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When you move into a new home, that it’s unlikely that setting up gas and electricity in your new home will be at the forefront of your mind. After all, unlike your phone and broadband services, your gas and electricity will (or should) be in working order when you move into your new home. But just because you have a gas and electricity supply, doesn’t mean that you have set up gas and electricity. At least not in a way that will be cost-effective for your household.
Last update: September 2021
Getting Gas Set Up For Your New Home
When you move into a new home, you’ll automatically be placed on a “deemed contract” with whoever the previous occupant chose to supply gas and electricity to the property. This means you’ll likely be on a standard variable tariff. To set up gas and electricity, you’ll want to find out who supplies gas to the property and move to a new tariff. In most cases, a standard or default tariff will be the least competitively priced that the supplier offers. Unless your supplier is Bulb, who only offer a standard variable tariff.
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When buying a house when do you set up utilities?
You can only set up the utilities when you are legally responsible for the property’s supply. While this is technically the day you become the owner of the property, in real terms it’s the day you move in as this is when you will start using energy. You don’t have to set up a new contract to be responsible for the energy supply. Your “deemed contract” with the incumbent supplier starts as soon as you take ownership of the property.
How long does it take to set up gas and electricity?
That really depends on whether or not your new home is already connected to the National Grid. If it is not, you will need to contact your local gas transporter and DNO (more on those later) to get new connections set up. This can take around 6 weeks. However, if your new home is already connected, you can set up a gas and electricity tariff that work for you in a matter of minutes.
Just follow the steps below:
Step 1- Find your meter
In order to make sure that your gas bills in your new home are fair and accurate, you’ll want to make sure you have an accurate meter reading on the day you move in. As such, you should first find your gas and electricity meters. In most properties, these are in one of the following locations:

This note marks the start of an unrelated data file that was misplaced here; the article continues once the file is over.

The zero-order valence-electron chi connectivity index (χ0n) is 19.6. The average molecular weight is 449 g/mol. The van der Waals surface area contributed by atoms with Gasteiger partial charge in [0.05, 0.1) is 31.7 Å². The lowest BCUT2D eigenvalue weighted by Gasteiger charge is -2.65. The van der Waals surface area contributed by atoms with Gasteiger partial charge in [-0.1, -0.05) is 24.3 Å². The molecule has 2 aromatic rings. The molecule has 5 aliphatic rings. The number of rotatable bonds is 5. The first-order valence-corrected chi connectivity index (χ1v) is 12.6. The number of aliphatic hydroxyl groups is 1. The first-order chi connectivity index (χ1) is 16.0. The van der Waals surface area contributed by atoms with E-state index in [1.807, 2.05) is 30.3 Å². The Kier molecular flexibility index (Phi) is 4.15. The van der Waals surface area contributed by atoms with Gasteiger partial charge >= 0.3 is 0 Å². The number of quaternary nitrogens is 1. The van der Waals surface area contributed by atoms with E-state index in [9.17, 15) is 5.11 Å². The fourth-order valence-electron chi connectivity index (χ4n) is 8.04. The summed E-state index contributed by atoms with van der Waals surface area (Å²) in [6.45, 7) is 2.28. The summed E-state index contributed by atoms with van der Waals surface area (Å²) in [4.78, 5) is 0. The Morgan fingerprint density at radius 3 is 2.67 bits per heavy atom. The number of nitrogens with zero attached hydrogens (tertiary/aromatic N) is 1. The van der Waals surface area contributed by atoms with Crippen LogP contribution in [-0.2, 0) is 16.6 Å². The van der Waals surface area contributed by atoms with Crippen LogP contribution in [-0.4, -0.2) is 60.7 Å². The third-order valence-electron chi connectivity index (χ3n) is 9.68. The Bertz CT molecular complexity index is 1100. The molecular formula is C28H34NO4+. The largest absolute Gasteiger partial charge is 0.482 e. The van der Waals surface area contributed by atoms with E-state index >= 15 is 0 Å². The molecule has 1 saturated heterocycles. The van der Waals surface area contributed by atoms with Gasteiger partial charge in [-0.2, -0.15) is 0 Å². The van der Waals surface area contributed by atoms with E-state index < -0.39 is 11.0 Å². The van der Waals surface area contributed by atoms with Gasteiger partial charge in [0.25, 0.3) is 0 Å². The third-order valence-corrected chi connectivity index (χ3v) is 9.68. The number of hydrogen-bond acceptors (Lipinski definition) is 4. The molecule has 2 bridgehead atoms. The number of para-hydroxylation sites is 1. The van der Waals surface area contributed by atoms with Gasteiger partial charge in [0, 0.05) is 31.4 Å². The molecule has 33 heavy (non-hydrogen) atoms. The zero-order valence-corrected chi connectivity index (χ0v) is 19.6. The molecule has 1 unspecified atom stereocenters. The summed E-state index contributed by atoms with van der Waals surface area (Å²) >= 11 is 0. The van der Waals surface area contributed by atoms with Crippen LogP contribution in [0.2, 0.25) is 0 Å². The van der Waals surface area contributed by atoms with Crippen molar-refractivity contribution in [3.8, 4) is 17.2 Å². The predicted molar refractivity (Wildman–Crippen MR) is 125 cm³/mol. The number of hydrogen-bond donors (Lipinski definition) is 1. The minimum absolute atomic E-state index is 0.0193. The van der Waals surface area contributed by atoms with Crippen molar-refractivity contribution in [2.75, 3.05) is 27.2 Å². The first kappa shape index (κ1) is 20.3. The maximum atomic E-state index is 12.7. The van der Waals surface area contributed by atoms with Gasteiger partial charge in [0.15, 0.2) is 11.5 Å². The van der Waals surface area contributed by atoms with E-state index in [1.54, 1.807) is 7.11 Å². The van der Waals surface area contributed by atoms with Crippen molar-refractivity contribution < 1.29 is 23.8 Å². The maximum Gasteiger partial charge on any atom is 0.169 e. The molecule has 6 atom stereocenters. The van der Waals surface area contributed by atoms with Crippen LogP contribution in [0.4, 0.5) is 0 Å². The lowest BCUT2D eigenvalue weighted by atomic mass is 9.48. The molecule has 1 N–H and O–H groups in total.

- The kitchen
- The main hallway
- Outside in a meter cupboard or box
How to take a gas and electricity meter reading
Now that you’ve found your cupboard, you’ll need to take a meter reading. There are several kinds of meters. Most properties use a mechanical meter similar to a car’s speedometer. The reading will be displayed over 4-5 digits. There will also be 2-3 digits to the right that are marked in red. These can be disregarded.
Some households have digital meter displays. Again, these will usually have a red line somewhere on the display after which are 2-3 digits which do not count towards your meter read.
Some properties have dial meters, where each dial represents a digit of your meter read. When reading these, log the number where the needle points, going from left to right. If the needle is between two numbers, always log the one that it has just passed rather than the number that the needle is heading towards.
Step 2- Find out who supplies your gas and electricity
Now that you have a first meter reading, you need to submit this reading to your new supplier to ensure that you are accurately billed. Usually your estate agent, letting agent or landlord will be able to inform you who supplies energy to the property.
However, if this is not the case, there are several ways you can find out who supplies energy to your new home. There are a couple of ways you can do this. The easiest is to visit the Find My Supplier website. If your property is not listed here, your next best bet is to call your local Gas Transporter and Distribution Network Operator (DNO). These are the companies responsible for managing and maintaining the gas and electricity networks on your area.
You can find out who supplies gas to your area and their contact number in the table below.
|Gas Transporter||Area||Contact Number|
|Cadent Gas||North West of England, West Midlands, East of England and North London||0800 389 8000|
|Northern Gas Networks||North East of England, Northern Cumbria, and much of Yorkshire||0800 040 7766|
|SGN||Scotland and Southern England||0800 912 1700|
|Wales & West Utilities||Wales and the South West of England||0800 912 2999|
You can also find your DNO’s contact details in the table below to see who supplies electricity to your property.
|Region||Distribution Network Operator||Contact Number|
|North Scotland||Scottish and Southern Electricity Networks||0800 048 3515|
|Central and Southern Scotland||SP Energy Networks||0330 1010 300|
|North East England and Yorkshire||Northern Powergrid||0800 011 3332|
|North West England||Electricity North West||0800 195 4141|
|Merseyside, Cheshire, North Wales & North Shropshire||SP Energy Networks||0330 1010 300|
|East Midlands & West Midlands||Western Power Distribution||0800 096 3080|